When you first start calculating area, you get easy shapes that have clearly defined formulas for finding their area: circles, triangles, squares and rectangles, for example. But what happens when you're faced with a shape that doesn't fit easily into those categories? Until you enter the brave new world of calculus integrals, the best way to find the area of irregular shapes is by subdividing them into shapes you're already familiar with.
TL;DR (Too Long; Didn't Read)
The simplest way to calculate the area of an irregular shape is to subdivide it into familiar shapes, calculate the area of the familiar shapes, then total those area calculations to get the area of the irregular shape they make up.
Assemble Your Tools
Subdivide the Irregular Shape
Find the Dimensions of the Subdivided Shapes
Calculate the Area of Each Subdivided Shape
Note how you carry the units of measure – in this case, inches – throughout the calculations. Always write down your units of measure. Failing to do so is one of the most common errors but also one of the easiest to avoid.
Total the Areas of the Subdivided Shapes
Instead of subdividing the irregular shape into something familiar, can you add a piece to make it something familiar? For example, imagine that your shape looks like a square but with one corner cut off at an angle. Can you "add" a triangle to that cut-off corner to make it back into a tidy square? If yes, you can calculate the area of the entire square, then subtract the area of the triangle you just added in. The result will be the area of the irregular shape you started with.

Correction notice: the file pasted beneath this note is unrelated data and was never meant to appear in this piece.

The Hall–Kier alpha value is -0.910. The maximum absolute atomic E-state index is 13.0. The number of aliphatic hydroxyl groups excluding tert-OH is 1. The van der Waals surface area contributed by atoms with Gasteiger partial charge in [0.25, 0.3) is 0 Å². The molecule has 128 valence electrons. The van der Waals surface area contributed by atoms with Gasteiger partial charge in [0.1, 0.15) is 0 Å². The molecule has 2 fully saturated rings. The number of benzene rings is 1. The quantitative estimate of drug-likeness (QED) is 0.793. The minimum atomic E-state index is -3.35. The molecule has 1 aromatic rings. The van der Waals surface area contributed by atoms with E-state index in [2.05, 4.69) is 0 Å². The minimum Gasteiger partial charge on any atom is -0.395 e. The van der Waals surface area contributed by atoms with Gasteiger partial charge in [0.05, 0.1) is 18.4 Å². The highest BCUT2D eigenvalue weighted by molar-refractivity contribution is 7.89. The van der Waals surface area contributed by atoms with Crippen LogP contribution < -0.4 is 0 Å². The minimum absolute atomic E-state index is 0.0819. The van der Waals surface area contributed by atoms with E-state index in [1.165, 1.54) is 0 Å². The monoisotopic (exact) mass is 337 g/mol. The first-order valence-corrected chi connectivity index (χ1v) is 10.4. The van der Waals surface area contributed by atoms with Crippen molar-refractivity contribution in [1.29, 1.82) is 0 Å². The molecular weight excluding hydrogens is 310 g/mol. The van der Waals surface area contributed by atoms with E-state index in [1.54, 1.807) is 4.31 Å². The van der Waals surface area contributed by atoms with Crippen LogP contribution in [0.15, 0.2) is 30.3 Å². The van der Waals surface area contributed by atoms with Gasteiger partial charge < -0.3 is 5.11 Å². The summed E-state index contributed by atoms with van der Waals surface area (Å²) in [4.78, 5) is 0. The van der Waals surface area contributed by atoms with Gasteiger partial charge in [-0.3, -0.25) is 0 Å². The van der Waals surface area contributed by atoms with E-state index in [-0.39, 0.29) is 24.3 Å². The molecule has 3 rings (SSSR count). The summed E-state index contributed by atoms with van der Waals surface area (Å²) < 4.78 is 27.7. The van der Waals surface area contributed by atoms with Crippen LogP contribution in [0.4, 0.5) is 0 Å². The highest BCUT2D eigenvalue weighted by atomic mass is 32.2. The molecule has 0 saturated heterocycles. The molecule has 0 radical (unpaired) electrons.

Collect the area formulas for shapes you're already familiar with. The most common shapes and their formulas include:
where l is length and w is width.
where b is the triangle's base and h is its vertical height.
where b is the parallelogram's base and h is its vertical height.
where r is the radius of the circle.
Use your imagination to subdivide the irregular shape you have into more familiar shapes. Sometimes drawing the shape out, then adding lines for the subdivisions, helps you visualize it, and track the appropriate measurements for each dimension. For example, imagine that you have to find the area of a five-sided shape that isn't a hexagon but has three perpendicular sides opposite the "point." With a little thinking, you can subdivide this into a rectangle that butts up against a triangle, with the triangle forming the "point" of the shape.
Refer back to your area formulas for the dimensions you'll need to calculate the area of each subdivided shape. In this case, you'll need the base and vertical height of the triangle and the length and width (or two adjacent sides) of the rectangle. If you're working a math problem in school, you'll probably get at least some of these measurements and may need to use some basic algebra or geometry to find any missing measurements. If you're working in the real world, you might be able to fill in some of the dimensions by physically measuring.
Fill the dimensions into the area formula for each subdivided shape. For example, if the triangle has a base of 6 inches and a vertical height of 3 inches, its area formula is:
If the rectangle has a length of 6 inches (which is also the side that makes up the base of the triangle) and a height of 4 inches, its area formula is:
Add the areas of the subdivided shapes; the total is the area of the irregular shape you started with. To conclude this example, the area of the triangle is 9 in2, and the area of the rectangle is 24 in2. So your total area is: